Donkey’s years – Apparently donkeys live for a long time. When someone says, “I haven’t seen you for donkey’s,” they are saying they haven’t seen you in a long time.
Dive – Means a place that isn’t very nice. Someone may say to you, “It’s a dive but the drinks are cheap.”
“Don’t throw the baby out with the bathwater” – An expression meaning that you shouldn’t get rid of something valuable or important while disposing of something considered worthless. For example: “You shouldn’t cancel your holiday just because you won’t get to go to that epic music festival. Come on, don’t throw the baby out with the bathwater.”
Dosh – Slang for money.
Easy peasy – A fun and childish way of saying that something is easy to do or understand. We dare you to use it next time your lecturer is explaining something!
Effing and blinding – This expression is used to describe someone who is using unpleasant language. For example, you might hear, “She was so angry that she was effing and blinding all the way home!”
Eejit – An Irish-based pronunciation of the word “Idiot.”
Elevenses – A mid-morning snack before lunch that normally includes a cup of tea and a biscuit.
Earful – An expression used to describe someone who is being told off. For example, you may hear someone say, “They got an earful for being so loud last night.”
Full of beans – Means someone is very energetic and vivacious.
For crying out loud – This is a replacement for a rude word. For example, if you discover your bike has a flat tyre, you might yell, “Oh, for crying out loud!”
Faff around – If you’re faffing around you look busy, but you’re achieving very little. For example: “I told him to stop faffing around and wash the dishes.”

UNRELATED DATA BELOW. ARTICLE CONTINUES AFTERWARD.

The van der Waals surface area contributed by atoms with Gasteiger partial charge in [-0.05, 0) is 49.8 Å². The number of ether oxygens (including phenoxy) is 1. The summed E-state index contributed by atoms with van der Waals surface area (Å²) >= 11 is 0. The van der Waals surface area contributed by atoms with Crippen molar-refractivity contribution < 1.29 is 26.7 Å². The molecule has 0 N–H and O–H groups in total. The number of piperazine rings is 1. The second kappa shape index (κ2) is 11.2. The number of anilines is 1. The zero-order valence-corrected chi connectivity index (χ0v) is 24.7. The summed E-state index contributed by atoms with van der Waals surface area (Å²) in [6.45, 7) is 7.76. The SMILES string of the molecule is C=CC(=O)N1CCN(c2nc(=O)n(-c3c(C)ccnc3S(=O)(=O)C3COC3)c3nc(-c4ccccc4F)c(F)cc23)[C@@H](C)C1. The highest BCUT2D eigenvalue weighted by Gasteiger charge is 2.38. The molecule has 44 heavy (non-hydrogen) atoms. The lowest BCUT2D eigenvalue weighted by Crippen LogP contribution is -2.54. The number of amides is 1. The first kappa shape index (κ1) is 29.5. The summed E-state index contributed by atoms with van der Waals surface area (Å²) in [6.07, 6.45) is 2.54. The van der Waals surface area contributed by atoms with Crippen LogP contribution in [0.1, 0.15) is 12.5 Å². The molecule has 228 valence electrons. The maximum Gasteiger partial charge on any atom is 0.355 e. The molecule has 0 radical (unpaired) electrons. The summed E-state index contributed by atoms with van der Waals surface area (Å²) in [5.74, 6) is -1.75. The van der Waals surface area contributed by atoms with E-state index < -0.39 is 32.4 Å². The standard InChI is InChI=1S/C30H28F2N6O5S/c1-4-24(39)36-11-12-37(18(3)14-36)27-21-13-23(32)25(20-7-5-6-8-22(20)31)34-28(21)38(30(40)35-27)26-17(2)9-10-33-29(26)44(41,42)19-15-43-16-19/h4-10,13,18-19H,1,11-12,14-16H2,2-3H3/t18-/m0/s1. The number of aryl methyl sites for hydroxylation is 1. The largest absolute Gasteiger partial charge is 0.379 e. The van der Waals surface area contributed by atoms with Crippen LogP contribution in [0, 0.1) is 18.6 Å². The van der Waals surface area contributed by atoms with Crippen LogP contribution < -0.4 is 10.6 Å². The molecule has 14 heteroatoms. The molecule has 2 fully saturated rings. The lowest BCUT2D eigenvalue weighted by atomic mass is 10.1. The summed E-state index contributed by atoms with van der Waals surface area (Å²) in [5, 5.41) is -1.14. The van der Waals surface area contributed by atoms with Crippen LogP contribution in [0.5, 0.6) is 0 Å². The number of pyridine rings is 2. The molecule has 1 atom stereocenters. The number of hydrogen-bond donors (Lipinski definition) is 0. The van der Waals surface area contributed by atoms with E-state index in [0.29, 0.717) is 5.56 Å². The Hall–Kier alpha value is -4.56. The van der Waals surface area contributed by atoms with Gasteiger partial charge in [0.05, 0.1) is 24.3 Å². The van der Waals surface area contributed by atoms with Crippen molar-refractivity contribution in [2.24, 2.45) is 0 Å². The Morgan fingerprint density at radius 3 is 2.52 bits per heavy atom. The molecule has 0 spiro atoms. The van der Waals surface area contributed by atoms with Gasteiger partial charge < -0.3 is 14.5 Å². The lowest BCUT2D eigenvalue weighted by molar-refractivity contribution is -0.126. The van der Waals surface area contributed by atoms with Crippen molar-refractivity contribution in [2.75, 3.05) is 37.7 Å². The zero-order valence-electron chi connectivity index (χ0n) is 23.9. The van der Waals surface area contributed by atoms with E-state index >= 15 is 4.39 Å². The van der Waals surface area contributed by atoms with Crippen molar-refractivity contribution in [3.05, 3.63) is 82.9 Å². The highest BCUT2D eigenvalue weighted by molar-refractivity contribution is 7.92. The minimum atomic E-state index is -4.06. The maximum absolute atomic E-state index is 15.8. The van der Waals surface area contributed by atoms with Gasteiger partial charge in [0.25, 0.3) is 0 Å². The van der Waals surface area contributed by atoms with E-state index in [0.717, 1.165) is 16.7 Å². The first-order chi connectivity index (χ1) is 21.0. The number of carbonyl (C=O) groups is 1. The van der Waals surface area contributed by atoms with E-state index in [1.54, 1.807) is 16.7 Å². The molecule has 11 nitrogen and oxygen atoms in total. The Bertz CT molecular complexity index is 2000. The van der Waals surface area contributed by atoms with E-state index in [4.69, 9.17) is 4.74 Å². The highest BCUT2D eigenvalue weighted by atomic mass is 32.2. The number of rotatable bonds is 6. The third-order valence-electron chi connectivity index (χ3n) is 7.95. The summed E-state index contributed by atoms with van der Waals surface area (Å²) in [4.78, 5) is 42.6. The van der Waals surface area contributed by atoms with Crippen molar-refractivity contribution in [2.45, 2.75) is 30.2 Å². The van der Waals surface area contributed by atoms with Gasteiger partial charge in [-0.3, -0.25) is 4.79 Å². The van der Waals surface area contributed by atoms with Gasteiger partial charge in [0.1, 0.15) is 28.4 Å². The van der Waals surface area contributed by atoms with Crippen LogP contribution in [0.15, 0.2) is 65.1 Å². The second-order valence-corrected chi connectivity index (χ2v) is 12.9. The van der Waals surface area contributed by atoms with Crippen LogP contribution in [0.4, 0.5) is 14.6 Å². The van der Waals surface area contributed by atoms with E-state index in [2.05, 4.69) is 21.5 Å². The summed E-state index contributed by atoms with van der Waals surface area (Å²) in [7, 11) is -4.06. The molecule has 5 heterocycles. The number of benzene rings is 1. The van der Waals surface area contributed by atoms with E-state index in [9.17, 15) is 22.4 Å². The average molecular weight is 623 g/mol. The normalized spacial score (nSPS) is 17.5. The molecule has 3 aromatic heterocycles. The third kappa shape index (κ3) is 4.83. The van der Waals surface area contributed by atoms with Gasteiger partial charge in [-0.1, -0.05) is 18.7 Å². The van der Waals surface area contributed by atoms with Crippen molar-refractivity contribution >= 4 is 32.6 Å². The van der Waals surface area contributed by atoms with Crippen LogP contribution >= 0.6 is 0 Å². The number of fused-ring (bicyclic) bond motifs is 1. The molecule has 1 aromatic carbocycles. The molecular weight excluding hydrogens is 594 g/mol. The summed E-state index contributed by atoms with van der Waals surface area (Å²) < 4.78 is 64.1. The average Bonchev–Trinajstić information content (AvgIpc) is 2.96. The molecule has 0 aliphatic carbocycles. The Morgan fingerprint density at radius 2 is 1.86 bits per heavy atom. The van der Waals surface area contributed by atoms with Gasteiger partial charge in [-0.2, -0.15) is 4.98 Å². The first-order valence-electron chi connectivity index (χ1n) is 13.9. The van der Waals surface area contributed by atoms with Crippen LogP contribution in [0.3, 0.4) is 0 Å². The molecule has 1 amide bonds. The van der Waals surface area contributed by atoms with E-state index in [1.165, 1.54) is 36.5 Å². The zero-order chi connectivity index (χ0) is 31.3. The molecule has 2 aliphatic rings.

Flogging a dead horse – To try and find a solution to a problem that is unsolvable. For example: “You’re flogging a dead horse by asking Martha to move to the UK – she hates rain.“
Going to a do – Student life wouldn’t be student life without a fair dose of parties. If someone invites you to a “do,” say yes – they are inviting you to a party!
Gobsmacked – If you are gobsmacked, you are amazed by something or someone (in a good or bad way!)
Grub – Slang for food and comes from the old English word meaning “dig.” The association with digging for food morphed into the slang we use today.
Gobby – Used to describe someone who talks a lot and has a lot of opinions, and not necessarily in a good way.
Hammered – Slang word used to describe someone who is very drunk.
Horses for courses – This is a popular saying that means that we all have different tastes and what is right for one person isn’t necessarily right for another person.
Hunky-dory – A way of saying that something is just fine.
I’ve come over all peculiar – Means that you were feeling fine a little while ago, but now you feel unwell.
I’m not being funny but I haven’t got all day – This is a popular saying in Wales; it simply means hurry up!
I’m easy – Next time you are in a restaurant and your friends are debating what to order, just say, “Order whatever. I’m easy.” That’s a signal that you’re happy to eat whatever they order.
I’m off to Bedfordshire – Cockeny rhyming slang for when someone is tired and wants to go to bed. Get it?
It’s brass monkeys outside! – Means bitterly cold. The origins of this saying refer to the brass handles on doors which get very cold. This bit makes sense, but the monkeys bit of this saying is baffling, even to the Brits.